The European Union is also considering broadening the scope of its sanctions, declared Tuesday its head of diplomacy, Josep Borrell.

The idea would be, for example, to extend to other types of weapons, such as missiles, the sanctions already adopted to prohibit the export from the European Union to Iran of components used in the manufacture of drones.

Annalena Baerbock pleaded on Tuesday for new European sanctions on Iranian drones. While assuring Israel of “Germany’s full solidarity”, she also indicated that she wanted to discuss with Israeli leaders ways “to avoid a further escalation”.

David Cameron hoped on Wednesday in front of British televisions that the G7 countries, which meet this week in Italy, would impose “coordinated sanctions” against Iran, accusing this country of being behind “so much “malicious activities” in the region.

Since the start of the war in the Gaza Strip, tensions have been growing in the Middle East, involving Israel and Iran, enemies since the Iranian revolution of 1979, and their respective allies.< /p>

The Islamic Republic, which calls for the destruction of Israel, had until now refrained from attacking it head-on and the two countries were used to confronting each other through third parties, such as the Yemeni Houthi rebels and Hezbollah. .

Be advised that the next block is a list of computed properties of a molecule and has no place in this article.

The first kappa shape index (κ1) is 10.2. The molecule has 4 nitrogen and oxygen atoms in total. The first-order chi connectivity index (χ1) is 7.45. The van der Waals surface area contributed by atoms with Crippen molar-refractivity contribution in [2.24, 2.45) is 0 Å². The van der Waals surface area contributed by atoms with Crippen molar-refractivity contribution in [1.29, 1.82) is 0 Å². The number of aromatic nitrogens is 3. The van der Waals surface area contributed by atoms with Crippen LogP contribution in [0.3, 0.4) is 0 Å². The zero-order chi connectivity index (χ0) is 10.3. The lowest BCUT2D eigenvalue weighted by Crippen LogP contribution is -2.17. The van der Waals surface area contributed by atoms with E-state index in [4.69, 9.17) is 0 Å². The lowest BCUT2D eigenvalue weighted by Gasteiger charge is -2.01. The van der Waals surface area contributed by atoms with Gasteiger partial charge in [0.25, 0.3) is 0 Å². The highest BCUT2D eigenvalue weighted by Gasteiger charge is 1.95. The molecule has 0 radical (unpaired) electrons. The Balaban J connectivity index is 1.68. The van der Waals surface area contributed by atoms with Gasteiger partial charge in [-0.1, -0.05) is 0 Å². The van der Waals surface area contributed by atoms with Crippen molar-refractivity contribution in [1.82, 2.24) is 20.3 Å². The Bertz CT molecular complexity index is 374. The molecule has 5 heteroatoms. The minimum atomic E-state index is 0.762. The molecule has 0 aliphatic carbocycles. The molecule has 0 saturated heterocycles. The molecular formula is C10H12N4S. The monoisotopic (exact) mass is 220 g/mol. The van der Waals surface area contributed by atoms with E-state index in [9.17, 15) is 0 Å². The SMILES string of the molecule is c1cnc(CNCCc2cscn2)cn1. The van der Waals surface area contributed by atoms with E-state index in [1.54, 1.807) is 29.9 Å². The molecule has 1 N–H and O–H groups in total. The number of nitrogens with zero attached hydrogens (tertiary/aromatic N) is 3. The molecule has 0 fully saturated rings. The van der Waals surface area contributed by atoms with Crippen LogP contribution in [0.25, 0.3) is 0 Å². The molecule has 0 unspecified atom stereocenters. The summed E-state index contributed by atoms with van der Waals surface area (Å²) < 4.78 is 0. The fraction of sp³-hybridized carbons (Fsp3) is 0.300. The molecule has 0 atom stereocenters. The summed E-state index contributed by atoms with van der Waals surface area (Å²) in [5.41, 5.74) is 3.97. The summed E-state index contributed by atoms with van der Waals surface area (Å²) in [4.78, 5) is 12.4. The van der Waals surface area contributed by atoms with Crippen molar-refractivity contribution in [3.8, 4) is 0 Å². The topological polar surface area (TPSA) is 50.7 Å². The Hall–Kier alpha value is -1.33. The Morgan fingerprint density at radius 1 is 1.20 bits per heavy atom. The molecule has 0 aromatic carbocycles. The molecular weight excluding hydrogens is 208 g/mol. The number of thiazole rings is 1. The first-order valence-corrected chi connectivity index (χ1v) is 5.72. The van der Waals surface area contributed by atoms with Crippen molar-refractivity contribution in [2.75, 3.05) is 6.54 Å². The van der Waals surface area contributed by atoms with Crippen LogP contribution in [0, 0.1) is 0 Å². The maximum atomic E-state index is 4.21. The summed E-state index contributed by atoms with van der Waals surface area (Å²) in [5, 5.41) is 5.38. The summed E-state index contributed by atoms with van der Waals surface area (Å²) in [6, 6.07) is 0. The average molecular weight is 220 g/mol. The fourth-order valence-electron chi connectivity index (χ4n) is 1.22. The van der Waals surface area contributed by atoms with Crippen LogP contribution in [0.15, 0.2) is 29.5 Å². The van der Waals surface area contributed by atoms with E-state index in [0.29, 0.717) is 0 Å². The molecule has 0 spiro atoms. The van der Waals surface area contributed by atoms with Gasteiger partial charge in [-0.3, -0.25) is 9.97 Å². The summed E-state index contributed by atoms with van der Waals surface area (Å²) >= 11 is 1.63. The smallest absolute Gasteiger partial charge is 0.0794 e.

The UN calls for donations

After more than six months of war in Gaza, Israeli Prime Minister Benjamin Netanyahu promised on Tuesday to fight “without mercy” Hamas, in power in the territory since 2007.

Benjamin Netanyahu maintains in particular his plan for a ground offensive against the town of Rafah, in the south of the Gaza Strip, refuge for a million and a half Palestinians.

The army announced on Wednesday that its air force had struck “more than 40 targets across the Gaza Strip” the day before and “eliminated numerous terrorists”.

The war was sparked by an unprecedented attack on October 7 by Hamas commandos infiltrated from Gaza into southern Israel, which left 1,170 people dead, mostly civilians, according to a toll from AFP established from official Israeli data. More than 250 people have been kidnapped and 129 remain held in Gaza, 34 of whom have died according to Israeli officials.

In retaliation, Israel vowed to destroy Hamas, which it considers a terrorist organization along with the United States and the European Union, and launched an offensive that has so far 33,899 dead, most of them civilians, according to the Hamas Ministry of Health.

The UN, which fears widespread famine in the territory of 2.4 million people, is launching an appeal on Wednesday for $2.8 billion in donations to help Palestinians in Gaza and the West Bank.

The war in Gaza has reignited the debate on a two-state solution to resolve the Israeli-Palestinian conflict. On Thursday, the UN Security Council is due to decide on a Palestinian request to become a full member state of the United Nations, which appears destined to face a new US veto.

Teilor Stone

By Teilor Stone

Teilor Stone has been a reporter on the news desk since 2013. Before that she wrote about young adolescence and family dynamics for Styles and was the legal affairs correspondent for the Metro desk. Before joining Thesaxon , Teilor Stone worked as a staff writer at the Village Voice and a freelancer for Newsday, The Wall Street Journal, GQ and Mirabella. To get in touch, contact me through my teilor@nizhtimes.com 1-800-268-7116